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Ask the Parent Coach: How to Support Your Child's First Romance

Published on: June 24, 2013

teen love

Ask the Parent Coach: Jennifer Watanabe


Teen loveQ: YIKES! My 15-year-old son now has a girlfriend, and he didn’t ask for my permission first! What can I do to slow everything down?

A: Young love stirs up many emotions for everyone in the family. As you have discovered, your son did not need to ask for your permission before falling in love.

Here are some pointers for handling this situation with grace and support for your son:

  • Get to know the young lady and her family, if possible. Let your son know he can invite his girlfriend over for dinner or for popcorn and a movie with your family. If she is a classmate, at the next school event ask your son to introduce you to her parents.
  • Stay neutral about the girlfriend and about the timing of this relationship. Voicing any type of disapproval of the girlfriend or disapproval about being in a relationship may result in your son becoming more adamant about being in it. Forbidding their romance may cause them to lie about what is going on.
  • Validate the feelings your son has about his newfound love. Recent studies suggest that the intensity of first love is related to the adolescent brain overestimating rewards, i.e. the high of love seems higher in adolescence. Read more at What’s Wrong with the Teenage Mind?
  • Minimize or at least monitor the times when your son and his girlfriend are alone, especially at either person’s home. Opportunity may increase the likelihood of sexual behavior.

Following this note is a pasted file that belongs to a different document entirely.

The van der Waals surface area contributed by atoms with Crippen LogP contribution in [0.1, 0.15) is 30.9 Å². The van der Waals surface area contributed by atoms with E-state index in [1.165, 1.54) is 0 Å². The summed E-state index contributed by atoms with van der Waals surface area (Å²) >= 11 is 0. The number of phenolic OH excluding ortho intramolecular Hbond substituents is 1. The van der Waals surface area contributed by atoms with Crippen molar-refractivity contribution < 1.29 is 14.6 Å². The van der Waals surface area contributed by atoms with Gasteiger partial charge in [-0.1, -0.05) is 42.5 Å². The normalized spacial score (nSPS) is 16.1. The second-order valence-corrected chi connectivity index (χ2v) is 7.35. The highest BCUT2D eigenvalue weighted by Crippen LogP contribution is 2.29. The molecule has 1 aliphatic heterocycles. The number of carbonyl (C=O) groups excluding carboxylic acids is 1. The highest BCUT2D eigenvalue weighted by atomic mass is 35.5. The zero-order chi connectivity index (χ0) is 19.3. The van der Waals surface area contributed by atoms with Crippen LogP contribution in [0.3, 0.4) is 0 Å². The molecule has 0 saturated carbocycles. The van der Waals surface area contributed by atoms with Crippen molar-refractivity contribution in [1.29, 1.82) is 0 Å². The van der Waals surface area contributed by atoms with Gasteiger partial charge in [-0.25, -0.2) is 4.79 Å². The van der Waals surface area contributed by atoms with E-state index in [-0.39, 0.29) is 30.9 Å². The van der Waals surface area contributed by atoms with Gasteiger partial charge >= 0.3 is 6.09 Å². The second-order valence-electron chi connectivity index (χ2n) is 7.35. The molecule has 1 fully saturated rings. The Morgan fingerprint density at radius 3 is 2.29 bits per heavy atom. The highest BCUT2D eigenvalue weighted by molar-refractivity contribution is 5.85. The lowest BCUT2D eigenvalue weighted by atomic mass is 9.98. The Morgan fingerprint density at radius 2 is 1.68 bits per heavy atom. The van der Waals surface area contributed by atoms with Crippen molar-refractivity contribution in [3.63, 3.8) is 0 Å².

• Emphasize to your son the importance of practicing safe sex — whatever that means for your family. Keep in mind that although your son may have had some sex education in school, he may not have absorbed the information he needs or has forgotten anything he learned. Let your son know you are his ally when it comes to preventing pregnancy or sexually transmitted diseases. He may feel very uncomfortable having this discussion with you; suggest an appointment with a doctor if he would rather talk about it with another adult.

Overall, treat your son's feelings with the seriousness they deserve, but also take into consideration that talking about relationship issues before a problem happens, as hard or as uncomfortable as that may be, is still easier than talking about things afterward.


Jennifer WatanabeJennifer Watanabe is the parent coach at Youth Eastside Services (YES). She teaches Positive Discipline classes and provides individual parent coaching. As a Certified Parent Coach, she has vast experience teaching parenting classes, using research-based information on child development, temperament, discipline, and emotion management. She specializes in helping parents who are longing for a better relationship with their children and who need a more effective way to discipline. Perhaps most importantly, Jennifer understands first-hand the issues parents face in our community.

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